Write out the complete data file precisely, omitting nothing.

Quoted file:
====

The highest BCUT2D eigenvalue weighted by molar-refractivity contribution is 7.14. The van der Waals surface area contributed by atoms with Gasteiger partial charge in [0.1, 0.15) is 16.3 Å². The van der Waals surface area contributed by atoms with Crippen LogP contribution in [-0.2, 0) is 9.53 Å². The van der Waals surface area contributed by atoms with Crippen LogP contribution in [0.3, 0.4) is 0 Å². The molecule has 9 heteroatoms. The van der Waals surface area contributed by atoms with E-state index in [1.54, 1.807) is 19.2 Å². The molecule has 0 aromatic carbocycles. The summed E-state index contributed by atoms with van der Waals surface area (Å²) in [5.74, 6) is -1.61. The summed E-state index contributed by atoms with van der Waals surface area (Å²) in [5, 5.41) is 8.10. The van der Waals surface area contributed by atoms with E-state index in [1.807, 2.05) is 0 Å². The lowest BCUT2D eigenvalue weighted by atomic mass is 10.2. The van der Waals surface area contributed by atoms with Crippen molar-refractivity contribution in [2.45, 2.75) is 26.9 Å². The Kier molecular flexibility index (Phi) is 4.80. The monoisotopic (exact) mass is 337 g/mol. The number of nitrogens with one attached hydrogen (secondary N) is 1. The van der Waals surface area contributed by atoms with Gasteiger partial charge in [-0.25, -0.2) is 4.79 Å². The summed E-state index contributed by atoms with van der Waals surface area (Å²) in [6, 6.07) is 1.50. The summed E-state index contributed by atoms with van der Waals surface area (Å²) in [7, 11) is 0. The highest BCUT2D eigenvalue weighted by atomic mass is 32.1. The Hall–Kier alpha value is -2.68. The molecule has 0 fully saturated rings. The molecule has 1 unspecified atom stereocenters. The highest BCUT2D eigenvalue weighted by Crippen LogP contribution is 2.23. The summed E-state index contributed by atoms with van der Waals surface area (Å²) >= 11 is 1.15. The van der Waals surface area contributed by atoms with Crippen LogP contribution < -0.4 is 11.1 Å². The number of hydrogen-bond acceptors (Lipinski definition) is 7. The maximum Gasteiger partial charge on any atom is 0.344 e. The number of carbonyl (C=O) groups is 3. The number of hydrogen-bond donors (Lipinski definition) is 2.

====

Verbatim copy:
The highest BCUT2D eigenvalue weighted by molar-refractivity contribution is 7.14. The van der Waals surface area contributed by atoms with Gasteiger partial charge in [0.1, 0.15) is 16.3 Å². The van der Waals surface area contributed by atoms with Crippen LogP contribution in [-0.2, 0) is 9.53 Å². The van der Waals surface area contributed by atoms with Crippen LogP contribution in [0.3, 0.4) is 0 Å². The molecule has 9 heteroatoms. The van der Waals surface area contributed by atoms with E-state index in [1.54, 1.807) is 19.2 Å². The molecule has 0 aromatic carbocycles. The summed E-state index contributed by atoms with van der Waals surface area (Å²) in [5.74, 6) is -1.61. The summed E-state index contributed by atoms with van der Waals surface area (Å²) in [5, 5.41) is 8.10. The van der Waals surface area contributed by atoms with E-state index in [1.807, 2.05) is 0 Å². The lowest BCUT2D eigenvalue weighted by atomic mass is 10.2. The van der Waals surface area contributed by atoms with Crippen molar-refractivity contribution in [2.45, 2.75) is 26.9 Å². The Kier molecular flexibility index (Phi) is 4.80. The monoisotopic (exact) mass is 337 g/mol. The number of nitrogens with one attached hydrogen (secondary N) is 1. The van der Waals surface area contributed by atoms with Gasteiger partial charge in [-0.25, -0.2) is 4.79 Å². The summed E-state index contributed by atoms with van der Waals surface area (Å²) in [6, 6.07) is 1.50. The summed E-state index contributed by atoms with van der Waals surface area (Å²) in [7, 11) is 0. The highest BCUT2D eigenvalue weighted by atomic mass is 32.1. The Hall–Kier alpha value is -2.68. The molecule has 0 fully saturated rings. The molecule has 1 unspecified atom stereocenters. The highest BCUT2D eigenvalue weighted by Crippen LogP contribution is 2.23. The summed E-state index contributed by atoms with van der Waals surface area (Å²) >= 11 is 1.15. The van der Waals surface area contributed by atoms with Crippen LogP contribution < -0.4 is 11.1 Å². The number of hydrogen-bond acceptors (Lipinski definition) is 7. The maximum Gasteiger partial charge on any atom is 0.344 e. The number of carbonyl (C=O) groups is 3. The number of hydrogen-bond donors (Lipinski definition) is 2.